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class mvpa2.misc.cmdline.OptionParser(usage=None, option_list=None, option_class=<class optparse.Option at 0x8f57bcc>, version=None, conflict_handler='error', description=None, formatter=None, add_help_option=True, prog=None, epilog=None)¶
list of standard options that will be accepted by all instances
of this parser class (intended to be overridden by subclasses).
a usage string for your program. Before it is displayed
to the user, “%prog” will be expanded to the name of
your program (self.prog or os.path.basename(sys.argv)).
the name of the current program (to override
A paragraph of text giving a brief overview of your program.
optparse reformats this paragraph to fit the current terminal
width and prints it when the user requests help (after usage,
but before the list of options).
paragraph of help text to print after option help
list of option groups in this parser (option groups are
irrelevant for parsing the command-line, but very useful
for generating help)
allow_interspersed_args :bool = true
if true, positional arguments may be interspersed with options.
Assuming -a and -b each take a single argument, the command-line
-ablah foo bar -bboo baz
will be interpreted the same as
-ablah -bboo – foo bar baz
If this flag were false, that command line would be interpreted as
-ablah – foo bar -bboo baz
– ie. we stop processing options as soon as we see the first
non-option argument. (This is the tradition followed by
Python’s getopt module, Perl’s Getopt::Std, and other argument-
parsing libraries, but it is generally annoying to users.)
process_default_values :bool = true
if true, option default values are processed similarly to option
values from the command line: that is, they are passed to the
type-checking function for the option’s type (as long as the
default value is a string). (This really only matters if you
have defined custom types; see SF bug #955889.) Set it to false
to restore the behaviour of Optik 1.4.1 and earlier.
the argument list currently being parsed. Only set when
parse_args() is active, and continually trimmed down as
we consume arguments. Mainly there for the benefit of
the list of leftover arguments that we have skipped while
parsing options. If allow_interspersed_args is false, this
list is always empty.
the set of option values currently being accumulated. Only
set when parse_args() is active. Also mainly for callbacks.
Because of the ‘rargs’, ‘largs’, and ‘values’ attributes,
OptionParser is not thread-safe. If, for some perverse reason, you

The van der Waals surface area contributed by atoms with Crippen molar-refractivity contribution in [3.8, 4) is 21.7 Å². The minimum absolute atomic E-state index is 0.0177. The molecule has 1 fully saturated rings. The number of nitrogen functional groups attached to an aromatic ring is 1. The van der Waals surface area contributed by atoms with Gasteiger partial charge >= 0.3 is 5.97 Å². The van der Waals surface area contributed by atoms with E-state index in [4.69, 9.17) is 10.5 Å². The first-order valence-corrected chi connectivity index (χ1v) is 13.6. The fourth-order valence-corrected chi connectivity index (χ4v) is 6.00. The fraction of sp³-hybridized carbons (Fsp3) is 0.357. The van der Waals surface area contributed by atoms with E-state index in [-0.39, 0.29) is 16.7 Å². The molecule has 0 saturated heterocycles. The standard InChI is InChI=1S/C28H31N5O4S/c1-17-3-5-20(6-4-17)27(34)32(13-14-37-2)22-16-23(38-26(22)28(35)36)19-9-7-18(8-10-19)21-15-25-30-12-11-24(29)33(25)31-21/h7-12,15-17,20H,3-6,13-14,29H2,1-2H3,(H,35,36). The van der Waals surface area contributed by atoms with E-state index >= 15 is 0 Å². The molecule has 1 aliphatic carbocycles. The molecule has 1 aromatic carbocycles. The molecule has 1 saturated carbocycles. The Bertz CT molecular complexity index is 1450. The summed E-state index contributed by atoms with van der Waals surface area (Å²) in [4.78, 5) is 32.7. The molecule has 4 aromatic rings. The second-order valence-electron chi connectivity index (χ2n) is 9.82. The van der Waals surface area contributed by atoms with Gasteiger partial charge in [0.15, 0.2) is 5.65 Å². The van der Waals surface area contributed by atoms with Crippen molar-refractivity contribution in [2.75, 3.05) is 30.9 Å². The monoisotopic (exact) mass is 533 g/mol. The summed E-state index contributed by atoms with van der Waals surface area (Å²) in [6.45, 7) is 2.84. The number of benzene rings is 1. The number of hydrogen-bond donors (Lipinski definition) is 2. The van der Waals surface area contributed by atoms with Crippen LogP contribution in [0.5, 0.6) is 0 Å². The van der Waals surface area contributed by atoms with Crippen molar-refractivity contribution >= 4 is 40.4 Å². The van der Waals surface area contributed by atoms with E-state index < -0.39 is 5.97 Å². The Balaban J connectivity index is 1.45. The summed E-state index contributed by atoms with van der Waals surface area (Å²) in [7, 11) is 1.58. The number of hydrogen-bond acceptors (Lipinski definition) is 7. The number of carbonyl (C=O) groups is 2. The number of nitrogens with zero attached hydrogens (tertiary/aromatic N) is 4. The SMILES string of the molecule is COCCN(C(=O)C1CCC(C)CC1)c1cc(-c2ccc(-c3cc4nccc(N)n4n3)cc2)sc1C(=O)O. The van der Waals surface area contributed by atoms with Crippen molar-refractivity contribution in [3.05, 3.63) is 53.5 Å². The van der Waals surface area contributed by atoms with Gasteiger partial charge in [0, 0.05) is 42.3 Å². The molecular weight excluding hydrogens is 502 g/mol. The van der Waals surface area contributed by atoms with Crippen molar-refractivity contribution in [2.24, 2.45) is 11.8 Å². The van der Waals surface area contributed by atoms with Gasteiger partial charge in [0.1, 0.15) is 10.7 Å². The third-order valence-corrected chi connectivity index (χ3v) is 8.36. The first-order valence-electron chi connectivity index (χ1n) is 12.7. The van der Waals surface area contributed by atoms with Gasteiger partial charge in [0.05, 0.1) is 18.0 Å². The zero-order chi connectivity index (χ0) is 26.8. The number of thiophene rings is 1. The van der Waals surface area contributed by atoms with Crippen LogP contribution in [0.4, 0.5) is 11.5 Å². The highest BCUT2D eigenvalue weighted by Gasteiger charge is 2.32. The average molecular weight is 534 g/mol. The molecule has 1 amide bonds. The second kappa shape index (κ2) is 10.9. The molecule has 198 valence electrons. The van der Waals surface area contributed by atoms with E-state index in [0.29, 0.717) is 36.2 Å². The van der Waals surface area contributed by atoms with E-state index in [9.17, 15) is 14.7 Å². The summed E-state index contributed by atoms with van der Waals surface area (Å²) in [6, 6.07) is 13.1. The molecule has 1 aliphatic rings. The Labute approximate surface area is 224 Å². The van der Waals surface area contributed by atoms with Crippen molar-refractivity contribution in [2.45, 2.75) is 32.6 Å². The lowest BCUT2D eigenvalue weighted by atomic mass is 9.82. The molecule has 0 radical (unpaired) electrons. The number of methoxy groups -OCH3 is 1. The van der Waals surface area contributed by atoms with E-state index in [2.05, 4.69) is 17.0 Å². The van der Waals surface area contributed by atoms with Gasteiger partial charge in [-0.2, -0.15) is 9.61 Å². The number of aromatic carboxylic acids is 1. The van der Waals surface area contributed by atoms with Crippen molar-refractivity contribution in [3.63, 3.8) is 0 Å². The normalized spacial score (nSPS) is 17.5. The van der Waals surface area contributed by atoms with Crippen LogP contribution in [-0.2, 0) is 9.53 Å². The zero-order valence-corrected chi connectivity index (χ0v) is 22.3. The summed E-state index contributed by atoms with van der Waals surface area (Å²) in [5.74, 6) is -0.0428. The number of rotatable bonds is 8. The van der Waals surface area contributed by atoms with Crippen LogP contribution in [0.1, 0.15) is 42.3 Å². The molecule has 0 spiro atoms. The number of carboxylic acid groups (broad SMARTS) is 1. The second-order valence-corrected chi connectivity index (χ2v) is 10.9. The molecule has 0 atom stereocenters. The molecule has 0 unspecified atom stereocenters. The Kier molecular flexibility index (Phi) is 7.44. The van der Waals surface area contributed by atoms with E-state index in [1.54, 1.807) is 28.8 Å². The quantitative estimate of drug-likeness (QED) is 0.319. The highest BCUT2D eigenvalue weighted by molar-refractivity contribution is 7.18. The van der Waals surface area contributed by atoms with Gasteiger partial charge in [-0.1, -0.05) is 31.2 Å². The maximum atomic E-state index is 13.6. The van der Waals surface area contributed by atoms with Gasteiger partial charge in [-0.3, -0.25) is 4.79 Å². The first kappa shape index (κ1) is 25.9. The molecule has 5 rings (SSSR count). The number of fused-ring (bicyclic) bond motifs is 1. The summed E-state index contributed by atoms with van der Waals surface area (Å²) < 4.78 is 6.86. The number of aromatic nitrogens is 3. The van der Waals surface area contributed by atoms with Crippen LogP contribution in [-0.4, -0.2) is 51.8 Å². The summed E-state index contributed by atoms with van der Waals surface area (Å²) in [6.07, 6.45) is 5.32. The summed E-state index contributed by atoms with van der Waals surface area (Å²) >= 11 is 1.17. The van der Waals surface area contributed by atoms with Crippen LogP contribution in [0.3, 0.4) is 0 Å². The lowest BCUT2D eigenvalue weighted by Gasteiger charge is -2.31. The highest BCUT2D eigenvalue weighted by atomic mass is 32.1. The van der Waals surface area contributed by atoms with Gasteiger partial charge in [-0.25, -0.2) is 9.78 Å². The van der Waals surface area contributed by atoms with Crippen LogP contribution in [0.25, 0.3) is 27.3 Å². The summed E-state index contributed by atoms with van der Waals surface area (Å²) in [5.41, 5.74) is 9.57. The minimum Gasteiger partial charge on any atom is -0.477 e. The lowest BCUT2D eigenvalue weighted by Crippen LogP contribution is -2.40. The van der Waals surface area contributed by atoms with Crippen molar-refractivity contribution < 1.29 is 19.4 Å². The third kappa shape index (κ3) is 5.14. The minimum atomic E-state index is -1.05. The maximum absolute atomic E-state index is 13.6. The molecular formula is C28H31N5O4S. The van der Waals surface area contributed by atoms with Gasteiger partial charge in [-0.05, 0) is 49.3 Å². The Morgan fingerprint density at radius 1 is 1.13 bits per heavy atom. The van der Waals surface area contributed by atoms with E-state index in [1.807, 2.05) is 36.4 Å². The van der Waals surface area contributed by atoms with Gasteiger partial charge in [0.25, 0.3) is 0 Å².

need to parse command-line arguments simultaneously in different
threads, use different OptionParser instances.
Check that the supplied option values and leftover arguments are
valid. Returns the option values and leftover arguments
(possibly adjusted, possibly completely new – whatever you
like). Default implementation just returns the passed-in
values; subclasses may override as desired.
Declare that you are done with this OptionParser. This cleans up
reference cycles so the OptionParser (and all objects referenced by
it) can be garbage-collected promptly. After calling destroy(), the
OptionParser is unusable.
Set parsing to not stop on the first non-option, allowing
interspersing switches with command arguments. This is the
default behavior. See also disable_interspersed_args() and the
class documentation description of the attribute
Parse the command-line options found in ‘args’ (default:
sys.argv[1:]). Any errors result in a call to ‘error()’, which
by default prints the usage message to stderr and calls
sys.exit() with an error message. On success returns a pair
(values, args) where ‘values’ is an Values instance (with all
your option values) and ‘args’ is the list of arguments left
over after parsing options.
Print the usage message for the current program (self.usage) to
‘file’ (default stdout). Any occurrence of the string “%prog” in
self.usage is replaced with the name of the current program
(basename of sys.argv). Does nothing if self.usage is empty
or not defined.
Print the version message for this program (self.version) to
‘file’ (default stdout). As with print_usage(), any occurrence
of “%prog” in self.version is replaced by the current program’s
name. Does nothing if self.version is empty or undefined.